International observers must be astonished that Australian politics is tearing itself apart yet again. With Prime Minister Abbott's leadership now seemingly in near-terminal decline in the wake of his decision to award a knighthood to Prince Philip, Australia's 'coup culture' has returned. In fact, it never really left. As the astute anonymous blogger and tweeter The Piping Shrike points out, 'Basically in five years we have had about 8 months when the PM hasn't been "embattled".'

Although this is largely a domestic farce (or is that tragedy?), it has a decidedly international dimension.

Paul Kelly's account* of the 2009 leadership spill that deposed Malcolm Turnbull and brought Tony Abbott to the leadership and eventually the prime ministership argues that climate change was at the core of the leadership contest. Turnbull wanted to deal with the Rudd Government on an emissions trading scheme, but Senator Nick Minchin threatened that this would lead a dozen Liberals (and the entire National Party) to cross the floor, resulting in the most significant internal split since the Liberal Party's founding. The dispute over climate change 'went to the identity of the party', says Kelly.

When Turnbull called for a vote on the leadership in late 2009, Abbott put himself forward as a candidate who would oppose emissions trading and thus hold the party together. He won the ballot by a single vote.

Now, we are told, Malcolm Turnbull is a leading candidate to replace Tony Abbott as Liberal leader and prime minister, thus raising again the ideological split that led to Turnbull's downfall in 2009. Phillip Coorey writes:

While members of the junior ­Coalition partner have no say in who leads the Liberal Party, some have sought to remind the Liberal Party that the Coalition nearly fell apart in 2009 just before Mr Turnbull was ousted as leader and replaced by Tony Abbott. The Nationals played a significant role in Mr Turnbull’s demise by running a guerrilla campaign against his intention to do a deal with Kevin Rudd on an emissions trading scheme. So poisonous did the relationship become that by the end of Mr Turnbull’s reign, the Nationals were threatening to quit the Coalition and many Liberals were willing them to go.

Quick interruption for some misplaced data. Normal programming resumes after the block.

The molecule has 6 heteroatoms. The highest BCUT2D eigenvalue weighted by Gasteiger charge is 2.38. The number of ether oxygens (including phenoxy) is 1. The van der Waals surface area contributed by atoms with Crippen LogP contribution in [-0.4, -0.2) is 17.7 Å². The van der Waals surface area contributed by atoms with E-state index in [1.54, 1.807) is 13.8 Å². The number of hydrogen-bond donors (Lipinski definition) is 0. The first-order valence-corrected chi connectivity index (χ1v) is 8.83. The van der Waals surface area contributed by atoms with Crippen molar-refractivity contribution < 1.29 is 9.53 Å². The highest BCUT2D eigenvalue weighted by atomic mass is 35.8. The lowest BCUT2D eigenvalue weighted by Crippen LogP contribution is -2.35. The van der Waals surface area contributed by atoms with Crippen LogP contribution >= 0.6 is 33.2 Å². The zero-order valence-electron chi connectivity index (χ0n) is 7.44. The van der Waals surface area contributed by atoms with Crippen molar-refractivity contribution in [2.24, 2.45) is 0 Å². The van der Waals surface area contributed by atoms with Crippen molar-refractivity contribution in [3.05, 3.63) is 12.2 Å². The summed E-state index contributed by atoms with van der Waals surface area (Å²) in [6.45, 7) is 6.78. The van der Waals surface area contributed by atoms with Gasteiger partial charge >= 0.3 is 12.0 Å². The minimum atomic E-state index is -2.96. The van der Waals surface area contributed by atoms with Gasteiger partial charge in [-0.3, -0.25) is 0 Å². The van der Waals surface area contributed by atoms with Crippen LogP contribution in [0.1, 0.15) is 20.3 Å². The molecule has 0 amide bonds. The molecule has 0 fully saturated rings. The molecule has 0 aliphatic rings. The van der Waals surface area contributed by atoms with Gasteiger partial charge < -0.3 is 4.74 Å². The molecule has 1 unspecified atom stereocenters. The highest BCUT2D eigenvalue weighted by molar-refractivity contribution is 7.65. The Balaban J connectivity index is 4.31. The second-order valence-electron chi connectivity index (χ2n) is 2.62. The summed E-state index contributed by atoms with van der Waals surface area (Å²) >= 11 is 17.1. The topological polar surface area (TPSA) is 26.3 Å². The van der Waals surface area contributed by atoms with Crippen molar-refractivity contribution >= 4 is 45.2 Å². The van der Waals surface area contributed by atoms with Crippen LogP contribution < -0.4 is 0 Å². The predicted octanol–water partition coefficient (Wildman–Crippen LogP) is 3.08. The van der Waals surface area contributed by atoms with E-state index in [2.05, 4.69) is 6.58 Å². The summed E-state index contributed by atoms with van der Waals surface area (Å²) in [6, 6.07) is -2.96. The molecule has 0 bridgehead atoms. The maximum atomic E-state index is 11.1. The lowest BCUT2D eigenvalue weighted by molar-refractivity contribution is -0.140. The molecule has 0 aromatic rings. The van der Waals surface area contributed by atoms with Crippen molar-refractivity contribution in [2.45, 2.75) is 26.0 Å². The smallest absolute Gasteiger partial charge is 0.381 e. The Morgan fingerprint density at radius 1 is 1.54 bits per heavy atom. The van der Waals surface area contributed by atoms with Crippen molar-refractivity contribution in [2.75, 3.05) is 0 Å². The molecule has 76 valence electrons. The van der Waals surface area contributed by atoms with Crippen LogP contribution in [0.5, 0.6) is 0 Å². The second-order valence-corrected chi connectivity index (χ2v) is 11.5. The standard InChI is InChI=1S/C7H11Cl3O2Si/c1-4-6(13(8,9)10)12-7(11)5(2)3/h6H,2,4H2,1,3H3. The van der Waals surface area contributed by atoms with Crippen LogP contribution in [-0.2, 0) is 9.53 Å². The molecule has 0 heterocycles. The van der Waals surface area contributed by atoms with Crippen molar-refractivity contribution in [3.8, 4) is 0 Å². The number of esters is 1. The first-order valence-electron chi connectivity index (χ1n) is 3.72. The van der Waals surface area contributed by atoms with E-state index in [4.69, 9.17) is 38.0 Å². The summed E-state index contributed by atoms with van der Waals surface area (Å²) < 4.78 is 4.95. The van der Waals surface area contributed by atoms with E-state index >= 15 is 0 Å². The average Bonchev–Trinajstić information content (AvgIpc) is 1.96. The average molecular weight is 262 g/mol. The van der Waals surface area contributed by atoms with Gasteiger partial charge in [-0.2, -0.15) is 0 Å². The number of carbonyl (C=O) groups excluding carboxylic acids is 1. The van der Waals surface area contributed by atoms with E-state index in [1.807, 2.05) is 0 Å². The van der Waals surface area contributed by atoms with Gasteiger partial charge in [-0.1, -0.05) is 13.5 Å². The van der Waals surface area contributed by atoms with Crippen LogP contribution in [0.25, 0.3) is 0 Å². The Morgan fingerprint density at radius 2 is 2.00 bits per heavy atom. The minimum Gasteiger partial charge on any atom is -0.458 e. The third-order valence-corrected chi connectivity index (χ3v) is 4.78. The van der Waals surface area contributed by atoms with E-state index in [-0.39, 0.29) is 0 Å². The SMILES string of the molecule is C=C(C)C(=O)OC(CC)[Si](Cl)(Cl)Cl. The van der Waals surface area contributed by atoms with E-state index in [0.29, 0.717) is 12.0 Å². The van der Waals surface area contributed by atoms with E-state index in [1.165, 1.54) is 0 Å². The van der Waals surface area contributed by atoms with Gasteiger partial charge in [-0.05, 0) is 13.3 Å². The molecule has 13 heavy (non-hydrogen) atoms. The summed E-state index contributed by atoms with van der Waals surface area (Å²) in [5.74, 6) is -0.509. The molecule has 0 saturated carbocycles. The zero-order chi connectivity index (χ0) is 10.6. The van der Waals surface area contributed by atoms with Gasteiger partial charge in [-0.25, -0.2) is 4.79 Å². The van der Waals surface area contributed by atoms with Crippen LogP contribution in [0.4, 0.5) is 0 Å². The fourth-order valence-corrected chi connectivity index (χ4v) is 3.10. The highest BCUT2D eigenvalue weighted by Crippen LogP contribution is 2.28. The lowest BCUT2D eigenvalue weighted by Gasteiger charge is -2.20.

And here's Paul Kelly today:

As for Turnbull, he brings three serious defects to the job. Many MPs believe he cannot hold the Liberal Party together, that it would shatter under his leadership in a 2009 replay and that his progressive values will fracture the conservative side. Second, the Nationals distrust him, thereby creating a coalition friction. Third, Turnbull cannot crusade against Labor’s carbon pricing policy, a big problem.

In Turnbull's favour is the fact that the international ground has shifted appreciably on climate change since 2009. In fact, that shift happened in part right here in Australia when President Obama last November gave a blistering speech on climate change in Brisbane which rocked the Abbott Government with its thinly veiled criticism of the Government's climate-change stance. Obama was on a roll after signing a major emissions agreement with China just before he arrived in Brisbane. Coalition governments always pride themselves on their fidelity to the US alliance, and this was a pronounced breech — in the history of the alliance, had there ever been such an obvious difference in sentiment on arguably the major international issue of the day?

Should the Liberal Party return to Turnbull, he would probably have to soften his stance on climate change to mollify the right of his party and the Nationals. But how? His political persona is framed around his principled stance on this issue. As he said in 2009: 'How can I change the principles I have championed? What reputation would I have left?' (UPDATE: Lenore Taylor sees a way out of this dilemma.)

Should the party stick with Abbott, it will for the time being continue to be able to suppress its internal divisions on climate change. But for how long? If the international momentum created by the US-China agreement last November continues into the Paris conference in November-December, we might just get that elusive legally binding  and universal agreement on emissions. That still looks an unlikely bet, but should it happen, it would make Australia's stance look even more anachronistic than it does now.

It's not unprecedented for issues with an international dimension to split major Australian political parties — it happened to Labor in the 1950s when it split over communism. Could climate change do the same for the Liberals?

* Most articles from the Australian are paywalled. To get around it, just Google 'How the Liberals were reborn in the party crisis of 2009' and click on the top link.

Photo courtesy of the Liberal Party.